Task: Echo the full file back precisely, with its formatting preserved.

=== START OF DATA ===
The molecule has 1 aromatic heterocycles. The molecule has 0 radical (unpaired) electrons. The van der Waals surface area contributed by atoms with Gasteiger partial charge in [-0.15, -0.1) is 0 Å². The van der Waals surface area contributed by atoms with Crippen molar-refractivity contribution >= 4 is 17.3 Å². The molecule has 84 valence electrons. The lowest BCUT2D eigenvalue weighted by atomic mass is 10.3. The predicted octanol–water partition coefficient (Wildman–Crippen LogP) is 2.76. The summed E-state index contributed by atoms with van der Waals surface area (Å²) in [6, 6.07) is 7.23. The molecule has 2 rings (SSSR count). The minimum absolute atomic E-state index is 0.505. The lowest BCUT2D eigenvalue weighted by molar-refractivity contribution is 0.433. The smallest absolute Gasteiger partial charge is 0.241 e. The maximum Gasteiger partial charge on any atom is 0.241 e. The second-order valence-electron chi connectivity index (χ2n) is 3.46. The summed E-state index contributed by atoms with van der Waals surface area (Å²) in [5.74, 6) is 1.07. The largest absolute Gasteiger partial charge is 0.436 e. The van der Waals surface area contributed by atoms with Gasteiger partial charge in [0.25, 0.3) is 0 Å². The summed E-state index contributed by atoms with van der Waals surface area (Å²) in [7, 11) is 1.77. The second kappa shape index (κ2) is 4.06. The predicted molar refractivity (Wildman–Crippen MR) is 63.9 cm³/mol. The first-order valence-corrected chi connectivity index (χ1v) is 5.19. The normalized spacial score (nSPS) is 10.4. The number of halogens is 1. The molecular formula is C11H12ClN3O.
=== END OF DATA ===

The molecule has 1 aromatic heterocycles. The molecule has 0 radical (unpaired) electrons. The van der Waals surface area contributed by atoms with Gasteiger partial charge in [-0.15, -0.1) is 0 Å². The van der Waals surface area contributed by atoms with Crippen molar-refractivity contribution >= 4 is 17.3 Å². The molecule has 84 valence electrons. The lowest BCUT2D eigenvalue weighted by atomic mass is 10.3. The predicted octanol–water partition coefficient (Wildman–Crippen LogP) is 2.76. The summed E-state index contributed by atoms with van der Waals surface area (Å²) in [6, 6.07) is 7.23. The molecule has 2 rings (SSSR count). The minimum absolute atomic E-state index is 0.505. The lowest BCUT2D eigenvalue weighted by molar-refractivity contribution is 0.433. The smallest absolute Gasteiger partial charge is 0.241 e. The maximum Gasteiger partial charge on any atom is 0.241 e. The second-order valence-electron chi connectivity index (χ2n) is 3.46. The summed E-state index contributed by atoms with van der Waals surface area (Å²) in [5.74, 6) is 1.07. The largest absolute Gasteiger partial charge is 0.436 e. The van der Waals surface area contributed by atoms with Gasteiger partial charge in [0.25, 0.3) is 0 Å². The summed E-state index contributed by atoms with van der Waals surface area (Å²) in [7, 11) is 1.77. The second kappa shape index (κ2) is 4.06. The predicted molar refractivity (Wildman–Crippen MR) is 63.9 cm³/mol. The first-order valence-corrected chi connectivity index (χ1v) is 5.19. The normalized spacial score (nSPS) is 10.4. The number of halogens is 1. The molecular formula is C11H12ClN3O.